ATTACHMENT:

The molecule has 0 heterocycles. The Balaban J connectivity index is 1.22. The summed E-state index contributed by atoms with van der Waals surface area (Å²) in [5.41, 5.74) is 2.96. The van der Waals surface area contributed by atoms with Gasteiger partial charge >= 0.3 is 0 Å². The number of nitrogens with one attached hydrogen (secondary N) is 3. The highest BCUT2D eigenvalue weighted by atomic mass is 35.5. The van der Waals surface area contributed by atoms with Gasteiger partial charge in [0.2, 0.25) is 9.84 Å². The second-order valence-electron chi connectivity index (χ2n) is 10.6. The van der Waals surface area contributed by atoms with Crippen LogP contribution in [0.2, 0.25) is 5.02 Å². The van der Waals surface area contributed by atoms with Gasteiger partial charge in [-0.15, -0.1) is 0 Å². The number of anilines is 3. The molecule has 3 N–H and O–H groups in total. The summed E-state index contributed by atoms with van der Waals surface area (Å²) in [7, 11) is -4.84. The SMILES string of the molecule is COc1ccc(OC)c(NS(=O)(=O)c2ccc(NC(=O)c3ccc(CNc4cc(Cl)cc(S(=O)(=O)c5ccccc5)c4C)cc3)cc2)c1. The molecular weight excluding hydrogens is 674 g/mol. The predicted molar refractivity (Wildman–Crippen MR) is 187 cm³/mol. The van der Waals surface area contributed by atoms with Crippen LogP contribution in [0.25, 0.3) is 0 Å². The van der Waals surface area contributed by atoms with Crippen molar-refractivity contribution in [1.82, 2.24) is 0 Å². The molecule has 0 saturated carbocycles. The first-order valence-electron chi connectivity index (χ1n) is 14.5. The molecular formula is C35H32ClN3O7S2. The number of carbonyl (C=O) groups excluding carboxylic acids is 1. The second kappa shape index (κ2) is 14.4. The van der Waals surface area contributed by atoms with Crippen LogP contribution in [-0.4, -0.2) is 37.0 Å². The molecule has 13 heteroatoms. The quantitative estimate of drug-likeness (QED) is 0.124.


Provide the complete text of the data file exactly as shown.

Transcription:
The molecule has 0 heterocycles. The Balaban J connectivity index is 1.22. The summed E-state index contributed by atoms with van der Waals surface area (Å²) in [5.41, 5.74) is 2.96. The van der Waals surface area contributed by atoms with Gasteiger partial charge >= 0.3 is 0 Å². The number of nitrogens with one attached hydrogen (secondary N) is 3. The highest BCUT2D eigenvalue weighted by atomic mass is 35.5. The van der Waals surface area contributed by atoms with Gasteiger partial charge in [0.2, 0.25) is 9.84 Å². The second-order valence-electron chi connectivity index (χ2n) is 10.6. The van der Waals surface area contributed by atoms with Crippen LogP contribution in [0.2, 0.25) is 5.02 Å². The van der Waals surface area contributed by atoms with Gasteiger partial charge in [-0.15, -0.1) is 0 Å². The number of anilines is 3. The molecule has 3 N–H and O–H groups in total. The summed E-state index contributed by atoms with van der Waals surface area (Å²) in [7, 11) is -4.84. The SMILES string of the molecule is COc1ccc(OC)c(NS(=O)(=O)c2ccc(NC(=O)c3ccc(CNc4cc(Cl)cc(S(=O)(=O)c5ccccc5)c4C)cc3)cc2)c1. The molecular weight excluding hydrogens is 674 g/mol. The predicted molar refractivity (Wildman–Crippen MR) is 187 cm³/mol. The van der Waals surface area contributed by atoms with Crippen LogP contribution in [0.25, 0.3) is 0 Å². The van der Waals surface area contributed by atoms with Crippen molar-refractivity contribution in [1.82, 2.24) is 0 Å². The molecule has 0 saturated carbocycles. The first-order valence-electron chi connectivity index (χ1n) is 14.5. The molecular formula is C35H32ClN3O7S2. The number of carbonyl (C=O) groups excluding carboxylic acids is 1. The second kappa shape index (κ2) is 14.4. The van der Waals surface area contributed by atoms with Crippen LogP contribution in [-0.4, -0.2) is 37.0 Å². The molecule has 13 heteroatoms. The quantitative estimate of drug-likeness (QED) is 0.124.